“But wait,” you say, “he could choose another color as his favorite at any time! He could still exercise his ‘free will’!”
True, no argument there, sort of. The problem is, what made him choose this new color? Let’s say in response to reading this diatribe he makes a conscious decision to select a new color, say “green” just to show me up.
Fine, but what made him choose to be so dang independent little tike that he would go out of his way to show me up? Did he “choose” to be uppity?
No, he was born wired, or influenced by outside events, to be headstrong and uppity (and he is!). He had no choice, it was chosen for him, whether by fate, or by God, or whatever to be uppity. That uppity-ness in turn compelled him to select “green” just to show his dear old “Dah” up.
In fact just about every so called “decision” in life can be linked back this way (actually, not “just about”, absolutely every decision can be linked back this way). In the end we do not choose to be how we are, we are wired to be how we are. And how we are wired to be how we are in turn predisposes us, outright defines frankly, the choices we make.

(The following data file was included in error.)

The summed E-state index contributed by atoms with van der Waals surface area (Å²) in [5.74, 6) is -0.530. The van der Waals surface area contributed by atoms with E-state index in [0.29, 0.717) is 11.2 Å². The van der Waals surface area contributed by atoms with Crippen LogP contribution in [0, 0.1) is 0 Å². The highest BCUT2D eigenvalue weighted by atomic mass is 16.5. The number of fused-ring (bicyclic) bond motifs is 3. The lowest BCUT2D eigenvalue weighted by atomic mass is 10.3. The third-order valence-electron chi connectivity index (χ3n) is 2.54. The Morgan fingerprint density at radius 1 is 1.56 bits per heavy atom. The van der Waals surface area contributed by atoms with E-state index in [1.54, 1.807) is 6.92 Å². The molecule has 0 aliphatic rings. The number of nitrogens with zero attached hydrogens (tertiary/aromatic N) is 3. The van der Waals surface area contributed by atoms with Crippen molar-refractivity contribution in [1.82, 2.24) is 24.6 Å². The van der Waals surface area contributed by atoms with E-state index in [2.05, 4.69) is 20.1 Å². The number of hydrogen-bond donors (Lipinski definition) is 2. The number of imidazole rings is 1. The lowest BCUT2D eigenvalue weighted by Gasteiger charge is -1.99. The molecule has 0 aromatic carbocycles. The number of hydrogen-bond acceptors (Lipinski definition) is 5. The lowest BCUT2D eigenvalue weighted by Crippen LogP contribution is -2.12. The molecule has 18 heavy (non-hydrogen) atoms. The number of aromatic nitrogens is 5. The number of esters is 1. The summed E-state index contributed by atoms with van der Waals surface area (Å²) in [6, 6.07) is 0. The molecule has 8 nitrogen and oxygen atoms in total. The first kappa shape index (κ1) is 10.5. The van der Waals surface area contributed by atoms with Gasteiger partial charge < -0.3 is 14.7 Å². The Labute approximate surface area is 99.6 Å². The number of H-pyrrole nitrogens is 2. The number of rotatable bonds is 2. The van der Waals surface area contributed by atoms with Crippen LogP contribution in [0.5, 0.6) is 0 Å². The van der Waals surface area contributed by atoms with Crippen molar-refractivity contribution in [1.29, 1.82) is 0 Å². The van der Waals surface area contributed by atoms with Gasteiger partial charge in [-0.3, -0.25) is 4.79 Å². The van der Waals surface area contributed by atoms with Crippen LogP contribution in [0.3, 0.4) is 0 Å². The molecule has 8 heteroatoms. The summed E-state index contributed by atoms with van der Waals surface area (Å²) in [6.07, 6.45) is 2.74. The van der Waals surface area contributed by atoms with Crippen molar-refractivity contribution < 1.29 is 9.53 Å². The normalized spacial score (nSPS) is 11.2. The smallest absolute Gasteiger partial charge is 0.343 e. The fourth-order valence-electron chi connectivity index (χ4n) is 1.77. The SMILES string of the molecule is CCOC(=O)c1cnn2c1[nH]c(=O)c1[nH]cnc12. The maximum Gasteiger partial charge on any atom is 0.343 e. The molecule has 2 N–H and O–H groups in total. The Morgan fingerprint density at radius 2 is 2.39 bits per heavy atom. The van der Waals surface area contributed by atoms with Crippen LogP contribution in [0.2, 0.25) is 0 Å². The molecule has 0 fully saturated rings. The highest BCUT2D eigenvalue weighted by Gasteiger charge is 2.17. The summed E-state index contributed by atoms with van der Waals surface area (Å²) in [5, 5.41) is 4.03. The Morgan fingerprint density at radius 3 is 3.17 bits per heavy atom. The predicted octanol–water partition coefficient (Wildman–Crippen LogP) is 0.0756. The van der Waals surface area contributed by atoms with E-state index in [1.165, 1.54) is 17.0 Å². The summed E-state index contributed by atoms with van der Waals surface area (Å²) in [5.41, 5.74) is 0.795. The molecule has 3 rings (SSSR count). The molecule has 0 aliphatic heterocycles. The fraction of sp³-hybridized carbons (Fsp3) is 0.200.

To change this “loop”, that is to break out of it, would require nearly literal time travel and the ability to influence the electrochemical reactions of the previous “you” that existed. To go back and change the “you” that made you decide to make the decisions you made. In fact even then it doesn’t even solve the causality issues. Every action and decision you make is based on prior events within and without you and those events you have no control of.
You may read the above drivel and think that you will respond or you may read it and think that there is no point, or a thousand other possible reactions. You might then say to myself, I “choose” to respond or not, therefore I “exercise free will”.